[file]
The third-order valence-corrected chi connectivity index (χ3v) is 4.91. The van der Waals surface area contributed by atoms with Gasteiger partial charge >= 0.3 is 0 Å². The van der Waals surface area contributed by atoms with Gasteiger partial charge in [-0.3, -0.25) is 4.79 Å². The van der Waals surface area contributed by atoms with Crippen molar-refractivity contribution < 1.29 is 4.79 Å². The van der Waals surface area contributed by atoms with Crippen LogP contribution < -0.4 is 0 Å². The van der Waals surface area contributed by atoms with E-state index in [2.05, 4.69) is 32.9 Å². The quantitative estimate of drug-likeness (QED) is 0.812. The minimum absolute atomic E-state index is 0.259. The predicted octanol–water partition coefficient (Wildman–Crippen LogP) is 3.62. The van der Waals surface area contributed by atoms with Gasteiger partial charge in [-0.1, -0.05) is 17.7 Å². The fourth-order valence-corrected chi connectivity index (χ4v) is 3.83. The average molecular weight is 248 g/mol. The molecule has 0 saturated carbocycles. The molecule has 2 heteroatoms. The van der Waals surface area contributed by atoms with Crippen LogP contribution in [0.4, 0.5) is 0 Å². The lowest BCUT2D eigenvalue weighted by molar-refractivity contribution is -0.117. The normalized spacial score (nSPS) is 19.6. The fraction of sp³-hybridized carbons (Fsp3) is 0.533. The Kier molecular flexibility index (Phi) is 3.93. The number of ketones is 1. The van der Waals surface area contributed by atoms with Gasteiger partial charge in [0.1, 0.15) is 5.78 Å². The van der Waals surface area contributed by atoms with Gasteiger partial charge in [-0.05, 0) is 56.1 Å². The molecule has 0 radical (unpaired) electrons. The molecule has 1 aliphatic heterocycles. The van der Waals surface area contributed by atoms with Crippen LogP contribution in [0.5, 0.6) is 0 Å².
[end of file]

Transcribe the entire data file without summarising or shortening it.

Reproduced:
The third-order valence-corrected chi connectivity index (χ3v) is 4.91. The van der Waals surface area contributed by atoms with Gasteiger partial charge >= 0.3 is 0 Å². The van der Waals surface area contributed by atoms with Gasteiger partial charge in [-0.3, -0.25) is 4.79 Å². The van der Waals surface area contributed by atoms with Crippen molar-refractivity contribution < 1.29 is 4.79 Å². The van der Waals surface area contributed by atoms with Crippen LogP contribution < -0.4 is 0 Å². The van der Waals surface area contributed by atoms with E-state index in [2.05, 4.69) is 32.9 Å². The quantitative estimate of drug-likeness (QED) is 0.812. The minimum absolute atomic E-state index is 0.259. The predicted octanol–water partition coefficient (Wildman–Crippen LogP) is 3.62. The van der Waals surface area contributed by atoms with Gasteiger partial charge in [-0.1, -0.05) is 17.7 Å². The fourth-order valence-corrected chi connectivity index (χ4v) is 3.83. The average molecular weight is 248 g/mol. The molecule has 0 saturated carbocycles. The molecule has 2 heteroatoms. The van der Waals surface area contributed by atoms with Crippen LogP contribution in [0.4, 0.5) is 0 Å². The lowest BCUT2D eigenvalue weighted by molar-refractivity contribution is -0.117. The normalized spacial score (nSPS) is 19.6. The fraction of sp³-hybridized carbons (Fsp3) is 0.533. The Kier molecular flexibility index (Phi) is 3.93. The number of ketones is 1. The van der Waals surface area contributed by atoms with Gasteiger partial charge in [0.1, 0.15) is 5.78 Å². The van der Waals surface area contributed by atoms with Gasteiger partial charge in [-0.05, 0) is 56.1 Å². The molecule has 0 radical (unpaired) electrons. The molecule has 1 aliphatic heterocycles. The van der Waals surface area contributed by atoms with Crippen LogP contribution in [0.5, 0.6) is 0 Å².